Purpose To evaluate the efficacy of oral spironolactone in patients with acute central serous chorioretinopathy (CSC).
Methods This is a prospective, randomised controlled clinical study. Thirty patients with acute CSC were the participants, including 18 patients who were treated with spironolactone (40 mg orally, twice daily) for 2 months in the experimental group and 12 patients who received observation in the control group. Main outcome measures included the proportion of eyes achieving complete resolution of subretinal fluid (SRF), changes in central macular thickness (CMT), the height of SRF (SRFH), best corrected visual acuity (BCVA) and subfoveal choroidal thickness (SFCT). The follow-up period was 2 months.
Results Complete resolution of SRF was achieved in 55.6% (10/18) and 8.3% (1/12) of the eyes in the treatment group and the control group, respectively, at 2 months (p=0.018). The mean CMT and SRFH decreased significantly at each visit in both groups (p<0.05), and there was significant difference between the two groups at 2 months (p<0.05 and p<0.05, respectively). BCVA (in logarithm of the minimum angle of resolution; mean) improved in both groups at 2 months (p<0.05). In the treatment group, the mean baseline SFCT significantly decreased from 502.50±87.38 µm to 427.44±74.37 µm at 2 months (p<0.01), while the change from baseline (from 480.33±102.38 µm to 463.75±100.63 µm) was not significant in the control group (p=0.195). But the differences between the two groups in BCVA and SFCT were not significant.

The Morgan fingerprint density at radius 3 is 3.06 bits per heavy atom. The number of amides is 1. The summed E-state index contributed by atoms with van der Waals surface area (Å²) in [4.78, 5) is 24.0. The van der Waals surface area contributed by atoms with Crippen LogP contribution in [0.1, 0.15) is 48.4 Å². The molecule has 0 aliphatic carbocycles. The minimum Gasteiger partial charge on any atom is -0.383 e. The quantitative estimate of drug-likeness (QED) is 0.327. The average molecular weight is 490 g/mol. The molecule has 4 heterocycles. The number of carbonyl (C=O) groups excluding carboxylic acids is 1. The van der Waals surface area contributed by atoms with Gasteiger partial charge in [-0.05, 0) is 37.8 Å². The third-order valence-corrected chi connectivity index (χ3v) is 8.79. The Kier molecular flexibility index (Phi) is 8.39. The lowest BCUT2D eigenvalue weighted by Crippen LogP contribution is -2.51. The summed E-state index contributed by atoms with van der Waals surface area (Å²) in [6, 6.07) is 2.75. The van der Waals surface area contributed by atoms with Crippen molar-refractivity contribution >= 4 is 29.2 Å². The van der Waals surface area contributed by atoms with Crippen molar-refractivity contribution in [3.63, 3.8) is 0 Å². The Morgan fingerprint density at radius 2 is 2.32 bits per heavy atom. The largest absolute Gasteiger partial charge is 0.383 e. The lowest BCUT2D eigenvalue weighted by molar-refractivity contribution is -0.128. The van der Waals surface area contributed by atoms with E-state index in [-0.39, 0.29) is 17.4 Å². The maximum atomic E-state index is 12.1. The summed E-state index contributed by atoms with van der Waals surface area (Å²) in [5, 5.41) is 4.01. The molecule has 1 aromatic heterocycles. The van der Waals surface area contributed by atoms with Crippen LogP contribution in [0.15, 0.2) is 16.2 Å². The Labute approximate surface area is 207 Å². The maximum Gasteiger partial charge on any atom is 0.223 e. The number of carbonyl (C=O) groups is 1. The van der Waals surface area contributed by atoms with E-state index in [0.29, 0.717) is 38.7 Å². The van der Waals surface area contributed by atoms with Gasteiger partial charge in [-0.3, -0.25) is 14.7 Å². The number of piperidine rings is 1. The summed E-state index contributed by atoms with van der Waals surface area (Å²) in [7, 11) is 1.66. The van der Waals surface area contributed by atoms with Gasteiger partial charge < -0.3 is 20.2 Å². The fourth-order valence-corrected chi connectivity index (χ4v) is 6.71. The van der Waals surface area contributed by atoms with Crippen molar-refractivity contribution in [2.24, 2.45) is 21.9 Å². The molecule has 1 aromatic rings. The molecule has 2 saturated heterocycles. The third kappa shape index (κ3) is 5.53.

Conclusions Oral spironolactone is more effective with a faster absorption of SRF than observations. It is a promising treatment for acute CSC.
Trial registration number ChiCTR-IPR-16008428, Results.
- treatment medical
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